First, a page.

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Striking teachers beaten up, forced to eat chalk in crackdown
February 22, 2007

HARARE – Police yesterday immediately followed a ban on political rallies and protests in the capital’s restive townships by beating up schoolteachers striking over low salaries. 

The attack on teachers at several schools in Harare came after weekend clashes between anti-riot police and opposition Movement for Democratic Change supporters who had gathered in the high-density suburb of Highfield for a High Court-sanctioned rally. 

The crackdown also came as the main Zimbabwe Teachers Association (ZIMTA) announced it had joined the strike started by the smaller but militant Progressive Teachers’ Union of Zimbabwe (PTUZ) on February 5. 

ZIMTA represents the majority of Zimbabwe’s 96 000 teachers and their resolution to join the strike might have incensed the government. 

Armed police details reportedly stormed Shiriyedenga, Ruvheneko and Chembira schools in the high-density suburb of Glen Norah, allegedly assaulting teachers and forcing some of them to eat chalk. 

Eyewitnesses said schoolchildren had to scurry home, with some scaling perimeter fences and walls to safety.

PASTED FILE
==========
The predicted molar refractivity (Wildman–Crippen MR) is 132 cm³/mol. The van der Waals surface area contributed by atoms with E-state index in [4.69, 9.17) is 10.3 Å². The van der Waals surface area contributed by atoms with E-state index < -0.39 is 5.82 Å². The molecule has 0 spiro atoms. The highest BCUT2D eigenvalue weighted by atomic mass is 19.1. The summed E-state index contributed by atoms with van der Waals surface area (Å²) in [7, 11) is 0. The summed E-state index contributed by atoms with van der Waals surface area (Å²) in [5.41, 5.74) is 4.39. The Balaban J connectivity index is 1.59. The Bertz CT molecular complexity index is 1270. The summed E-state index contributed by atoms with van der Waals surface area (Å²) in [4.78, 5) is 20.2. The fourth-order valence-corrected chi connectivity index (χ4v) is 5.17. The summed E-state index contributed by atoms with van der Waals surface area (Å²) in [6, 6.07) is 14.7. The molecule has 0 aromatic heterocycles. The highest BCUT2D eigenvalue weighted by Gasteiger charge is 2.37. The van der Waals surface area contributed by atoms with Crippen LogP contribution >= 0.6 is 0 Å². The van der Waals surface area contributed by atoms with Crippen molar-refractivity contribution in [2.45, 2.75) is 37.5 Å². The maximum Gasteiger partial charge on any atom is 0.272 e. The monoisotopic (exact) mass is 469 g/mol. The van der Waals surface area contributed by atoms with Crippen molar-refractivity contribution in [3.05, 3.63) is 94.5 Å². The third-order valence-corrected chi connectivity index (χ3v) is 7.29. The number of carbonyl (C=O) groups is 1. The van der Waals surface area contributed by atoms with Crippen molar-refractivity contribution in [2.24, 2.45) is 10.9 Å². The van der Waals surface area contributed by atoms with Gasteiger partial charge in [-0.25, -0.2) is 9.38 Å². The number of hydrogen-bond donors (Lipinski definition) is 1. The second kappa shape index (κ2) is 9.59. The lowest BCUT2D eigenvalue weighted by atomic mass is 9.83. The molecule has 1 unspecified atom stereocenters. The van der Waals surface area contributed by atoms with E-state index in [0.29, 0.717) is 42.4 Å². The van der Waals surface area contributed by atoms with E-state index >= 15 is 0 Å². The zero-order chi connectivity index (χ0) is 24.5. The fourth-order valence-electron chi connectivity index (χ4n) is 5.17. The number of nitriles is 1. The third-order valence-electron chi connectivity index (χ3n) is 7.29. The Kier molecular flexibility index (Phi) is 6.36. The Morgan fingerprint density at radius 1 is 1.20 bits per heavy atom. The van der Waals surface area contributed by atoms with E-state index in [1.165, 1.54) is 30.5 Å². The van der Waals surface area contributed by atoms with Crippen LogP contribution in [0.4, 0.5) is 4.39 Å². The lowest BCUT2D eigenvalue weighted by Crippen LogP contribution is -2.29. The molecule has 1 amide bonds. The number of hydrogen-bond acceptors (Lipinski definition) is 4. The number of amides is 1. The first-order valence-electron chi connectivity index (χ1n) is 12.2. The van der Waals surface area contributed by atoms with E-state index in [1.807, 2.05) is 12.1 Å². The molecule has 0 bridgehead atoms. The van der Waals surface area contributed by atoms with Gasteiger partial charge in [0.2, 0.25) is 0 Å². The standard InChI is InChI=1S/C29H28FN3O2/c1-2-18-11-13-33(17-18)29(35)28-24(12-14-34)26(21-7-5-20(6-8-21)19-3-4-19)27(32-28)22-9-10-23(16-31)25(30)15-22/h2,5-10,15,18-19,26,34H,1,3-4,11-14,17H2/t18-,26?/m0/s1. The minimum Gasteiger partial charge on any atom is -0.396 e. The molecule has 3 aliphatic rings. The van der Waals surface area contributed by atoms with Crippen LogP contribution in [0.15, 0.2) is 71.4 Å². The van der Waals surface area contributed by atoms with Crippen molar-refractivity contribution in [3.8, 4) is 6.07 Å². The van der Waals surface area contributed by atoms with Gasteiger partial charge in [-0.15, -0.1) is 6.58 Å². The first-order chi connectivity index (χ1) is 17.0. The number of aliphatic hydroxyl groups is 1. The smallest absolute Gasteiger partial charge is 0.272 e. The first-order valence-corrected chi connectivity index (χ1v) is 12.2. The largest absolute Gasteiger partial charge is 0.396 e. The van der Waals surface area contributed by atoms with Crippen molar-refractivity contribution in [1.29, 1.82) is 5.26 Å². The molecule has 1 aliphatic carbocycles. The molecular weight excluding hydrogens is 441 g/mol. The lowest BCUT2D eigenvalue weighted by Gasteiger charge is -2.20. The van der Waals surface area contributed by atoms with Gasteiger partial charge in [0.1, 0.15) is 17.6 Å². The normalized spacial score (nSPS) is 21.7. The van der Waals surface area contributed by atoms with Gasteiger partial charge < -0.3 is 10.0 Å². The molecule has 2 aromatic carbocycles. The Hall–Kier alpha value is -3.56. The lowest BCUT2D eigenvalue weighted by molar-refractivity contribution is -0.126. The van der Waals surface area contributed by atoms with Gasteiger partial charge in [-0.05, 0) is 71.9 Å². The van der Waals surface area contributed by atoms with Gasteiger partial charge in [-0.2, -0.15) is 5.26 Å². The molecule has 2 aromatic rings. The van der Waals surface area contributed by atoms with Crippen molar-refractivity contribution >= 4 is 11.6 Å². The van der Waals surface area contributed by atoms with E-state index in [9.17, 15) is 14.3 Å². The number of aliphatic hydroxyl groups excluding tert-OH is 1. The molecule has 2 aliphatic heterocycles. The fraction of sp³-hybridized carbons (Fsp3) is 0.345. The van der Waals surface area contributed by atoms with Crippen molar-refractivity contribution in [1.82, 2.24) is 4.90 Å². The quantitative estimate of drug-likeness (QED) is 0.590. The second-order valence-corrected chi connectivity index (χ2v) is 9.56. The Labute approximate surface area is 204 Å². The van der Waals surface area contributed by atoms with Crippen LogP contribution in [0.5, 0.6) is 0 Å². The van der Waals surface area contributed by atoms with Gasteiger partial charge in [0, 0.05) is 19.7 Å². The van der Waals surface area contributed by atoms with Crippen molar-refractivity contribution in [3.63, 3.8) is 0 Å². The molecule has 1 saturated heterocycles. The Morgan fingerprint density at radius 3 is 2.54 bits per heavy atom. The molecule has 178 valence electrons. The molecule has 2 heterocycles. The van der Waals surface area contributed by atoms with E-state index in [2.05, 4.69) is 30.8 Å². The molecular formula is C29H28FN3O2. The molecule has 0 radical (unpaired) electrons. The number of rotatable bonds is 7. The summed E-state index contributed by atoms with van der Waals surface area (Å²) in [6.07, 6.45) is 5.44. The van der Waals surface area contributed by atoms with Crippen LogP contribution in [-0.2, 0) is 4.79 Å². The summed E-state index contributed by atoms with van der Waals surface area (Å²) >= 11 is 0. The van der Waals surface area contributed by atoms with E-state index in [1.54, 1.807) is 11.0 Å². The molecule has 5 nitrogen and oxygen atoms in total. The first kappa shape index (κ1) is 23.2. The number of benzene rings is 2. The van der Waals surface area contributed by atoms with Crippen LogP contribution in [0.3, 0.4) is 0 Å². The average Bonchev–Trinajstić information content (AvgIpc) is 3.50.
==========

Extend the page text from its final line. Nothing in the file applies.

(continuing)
“I went for an in situ inspection at the affected schools in Glen Norah but when I got there they had been closed,” said PTUZ secretary-general Raymond Majongwe. 

“There was nobody at the schools but we got reports that children had to stampede out of schools as soldiers harassed and beat up teachers. We understand they also went to schools in Epworth (a semi-urban settlement just outside Harare),” added Majongwe. 

Police spokesman Assistant Commissioner Wayne Bvudzijena could not be reached for comment. 

However, the government last week called in the military and spy agents to intimidate teachers into backing off the industrial action, which Education

Minister Aeneas Chigwedere said was meant to serve a “political agenda”. 

President Robert Mugabe, who turned 83 yesterday, is battling to preempt possible civil unrest as doctors, nurses, university lecturers and lately schoolteachers strike to press for higher remuneration and better working conditions. 

“It’s nonsensical for anyone to say the teachers’ action is a political issue. It’s a matter of life and death because surely one cannot survive on a monthly salary of $84 000,” Majongwe said. 

Teachers rank among the worst paid civil servants, earning between $84 000 and $150 000 – meaningless figures with inflation nearly 1 600 percent and the breadline pegged at $460 000 for a standard family of five people. 

Chigwedere warned the striking teachers might be fired and replaced or alternatively have their salaries cut and withheld. 

However, Majongwe vowed the teachers would not end the strike until their demands were met. “The strike continues as long as our minimal demands are not met,” he said. 

ZIMTA president Tendai Chikowore said: “The action is countrywide and we won’t stop until government comes up with something better.” - ZimOnline


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